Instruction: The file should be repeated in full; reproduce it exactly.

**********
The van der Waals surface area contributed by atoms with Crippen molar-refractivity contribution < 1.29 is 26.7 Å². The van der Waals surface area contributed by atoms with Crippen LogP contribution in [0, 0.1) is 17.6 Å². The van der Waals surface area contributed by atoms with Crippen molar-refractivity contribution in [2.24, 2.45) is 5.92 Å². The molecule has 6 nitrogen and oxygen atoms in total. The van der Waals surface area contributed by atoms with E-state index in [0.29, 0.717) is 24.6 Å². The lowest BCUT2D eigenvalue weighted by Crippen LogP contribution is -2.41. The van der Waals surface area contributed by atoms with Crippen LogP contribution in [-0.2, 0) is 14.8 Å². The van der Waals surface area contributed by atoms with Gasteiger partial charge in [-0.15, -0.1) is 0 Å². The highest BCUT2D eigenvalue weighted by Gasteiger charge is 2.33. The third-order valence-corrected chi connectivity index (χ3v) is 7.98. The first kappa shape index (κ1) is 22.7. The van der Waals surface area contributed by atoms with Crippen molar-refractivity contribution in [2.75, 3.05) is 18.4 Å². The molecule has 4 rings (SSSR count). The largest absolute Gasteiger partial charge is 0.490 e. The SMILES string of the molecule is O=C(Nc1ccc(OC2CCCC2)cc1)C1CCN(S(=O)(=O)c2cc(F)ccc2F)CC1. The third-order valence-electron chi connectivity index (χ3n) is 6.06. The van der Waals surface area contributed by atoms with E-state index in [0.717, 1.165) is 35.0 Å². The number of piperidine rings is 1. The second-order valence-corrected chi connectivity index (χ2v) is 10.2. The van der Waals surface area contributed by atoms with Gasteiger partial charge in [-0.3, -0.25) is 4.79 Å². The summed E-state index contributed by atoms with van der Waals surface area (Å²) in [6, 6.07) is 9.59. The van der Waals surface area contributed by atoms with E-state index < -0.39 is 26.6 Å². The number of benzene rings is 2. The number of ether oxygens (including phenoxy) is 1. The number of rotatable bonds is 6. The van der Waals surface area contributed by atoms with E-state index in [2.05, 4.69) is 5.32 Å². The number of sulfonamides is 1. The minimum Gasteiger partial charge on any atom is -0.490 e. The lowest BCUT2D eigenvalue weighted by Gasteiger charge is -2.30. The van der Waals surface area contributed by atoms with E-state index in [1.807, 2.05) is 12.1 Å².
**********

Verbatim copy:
The van der Waals surface area contributed by atoms with Crippen molar-refractivity contribution < 1.29 is 26.7 Å². The van der Waals surface area contributed by atoms with Crippen LogP contribution in [0, 0.1) is 17.6 Å². The van der Waals surface area contributed by atoms with Crippen molar-refractivity contribution in [2.24, 2.45) is 5.92 Å². The molecule has 6 nitrogen and oxygen atoms in total. The van der Waals surface area contributed by atoms with E-state index in [0.29, 0.717) is 24.6 Å². The lowest BCUT2D eigenvalue weighted by Crippen LogP contribution is -2.41. The van der Waals surface area contributed by atoms with Crippen LogP contribution in [-0.2, 0) is 14.8 Å². The van der Waals surface area contributed by atoms with Gasteiger partial charge in [-0.15, -0.1) is 0 Å². The highest BCUT2D eigenvalue weighted by Gasteiger charge is 2.33. The third-order valence-corrected chi connectivity index (χ3v) is 7.98. The first kappa shape index (κ1) is 22.7. The van der Waals surface area contributed by atoms with Crippen molar-refractivity contribution in [2.75, 3.05) is 18.4 Å². The molecule has 4 rings (SSSR count). The largest absolute Gasteiger partial charge is 0.490 e. The SMILES string of the molecule is O=C(Nc1ccc(OC2CCCC2)cc1)C1CCN(S(=O)(=O)c2cc(F)ccc2F)CC1. The third-order valence-electron chi connectivity index (χ3n) is 6.06. The van der Waals surface area contributed by atoms with E-state index in [0.717, 1.165) is 35.0 Å². The number of piperidine rings is 1. The second-order valence-corrected chi connectivity index (χ2v) is 10.2. The van der Waals surface area contributed by atoms with Gasteiger partial charge in [-0.3, -0.25) is 4.79 Å². The summed E-state index contributed by atoms with van der Waals surface area (Å²) in [6, 6.07) is 9.59. The van der Waals surface area contributed by atoms with E-state index < -0.39 is 26.6 Å². The number of benzene rings is 2. The number of ether oxygens (including phenoxy) is 1. The number of rotatable bonds is 6. The van der Waals surface area contributed by atoms with E-state index in [2.05, 4.69) is 5.32 Å². The number of sulfonamides is 1. The minimum Gasteiger partial charge on any atom is -0.490 e. The lowest BCUT2D eigenvalue weighted by Gasteiger charge is -2.30. The van der Waals surface area contributed by atoms with E-state index in [1.807, 2.05) is 12.1 Å².